Crystallinity and pasting properties of freeze-thawed high amylose maize starch

Hyo Young Jeong, Seung Taik Lim

Research output: Contribution to journalArticle

27 Citations (Scopus)

Abstract

Native and defatted high amylose (about 70%) maize starch gels were freeze-dried or repeatedly freeze-thawed, and the effects of the treatments on the crystallinity, pasting viscosity, and resistance to digestive enzymes of the dried starch were examined. Both native and defatted starches showed a B-type crystal structure in the X-ray diffractogram, but the crystallinity was decreased by repeating the freeze-thawing cycle. In the DSC thermogram, the freeze-thawed starches exhibited two endothermic transitions in the temperature ranges of 90-110°C and 130-160°C, representing amyloselipid complexes and amylose-amylose double helix crystals, respectively. By defatting, the melting enthalpy for the amylose double helices was increased, indicating that the residual lipids inhibited the amylose crystal formation. Ice crystals in the starch gel matrix became smaller and the ice cell membrane became thinner as freeze-thawing was repeated. The freeze-dried or freeze-thawed starch powders swelled to a paste by heating in water as did typical granular starch, but the setback by cooling was significantly high due to the rapid retrogradation of leached amylose. By the treatments, the resistance of the starch to digestive enzymes was also raised. The defatted starches displayed greater paste viscosity and resistance to digestive enzymes than the native starches. But the overall viscosity was decreased as the number of freeze-thawing cycles increased.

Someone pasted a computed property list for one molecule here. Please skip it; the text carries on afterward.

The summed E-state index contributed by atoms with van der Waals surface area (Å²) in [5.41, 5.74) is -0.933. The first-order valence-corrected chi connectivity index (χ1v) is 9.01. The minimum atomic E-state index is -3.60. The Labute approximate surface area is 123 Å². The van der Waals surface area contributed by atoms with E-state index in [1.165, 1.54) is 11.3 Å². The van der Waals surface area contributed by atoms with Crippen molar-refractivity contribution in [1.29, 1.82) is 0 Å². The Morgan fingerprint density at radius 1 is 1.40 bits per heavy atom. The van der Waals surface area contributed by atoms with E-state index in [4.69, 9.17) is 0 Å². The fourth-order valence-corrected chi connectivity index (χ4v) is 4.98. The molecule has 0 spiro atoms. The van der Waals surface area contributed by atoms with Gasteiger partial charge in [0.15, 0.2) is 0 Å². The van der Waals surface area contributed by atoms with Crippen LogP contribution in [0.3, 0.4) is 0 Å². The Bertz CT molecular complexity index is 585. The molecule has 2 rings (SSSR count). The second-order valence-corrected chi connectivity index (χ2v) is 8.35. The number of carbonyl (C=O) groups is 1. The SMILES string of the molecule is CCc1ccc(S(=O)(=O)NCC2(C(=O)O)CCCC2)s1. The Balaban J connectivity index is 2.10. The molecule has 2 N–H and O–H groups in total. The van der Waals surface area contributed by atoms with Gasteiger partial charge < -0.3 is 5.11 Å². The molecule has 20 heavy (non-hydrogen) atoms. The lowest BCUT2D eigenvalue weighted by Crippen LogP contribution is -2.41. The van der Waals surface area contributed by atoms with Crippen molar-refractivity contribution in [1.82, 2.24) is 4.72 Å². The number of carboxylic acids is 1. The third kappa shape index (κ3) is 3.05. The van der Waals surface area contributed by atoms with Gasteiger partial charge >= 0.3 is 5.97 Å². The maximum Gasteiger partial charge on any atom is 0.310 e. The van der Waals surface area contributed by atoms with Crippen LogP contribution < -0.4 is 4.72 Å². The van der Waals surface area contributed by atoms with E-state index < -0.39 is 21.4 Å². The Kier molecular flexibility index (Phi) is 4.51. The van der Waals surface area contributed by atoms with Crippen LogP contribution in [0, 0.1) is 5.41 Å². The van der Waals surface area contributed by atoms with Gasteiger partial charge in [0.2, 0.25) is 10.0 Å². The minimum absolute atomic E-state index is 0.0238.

Original languageEnglish
Pages (from-to)511-517
Number of pages7
JournalStarch/Staerke
Volume55
Issue number11
DOIs
Publication statusPublished - 2003 Nov 1

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Keywords

  • Crystallinity
  • Freeze-thawing
  • High amylose maize starch
  • Pasting property
  • Resistant starch

ASJC Scopus subject areas

  • Food Science

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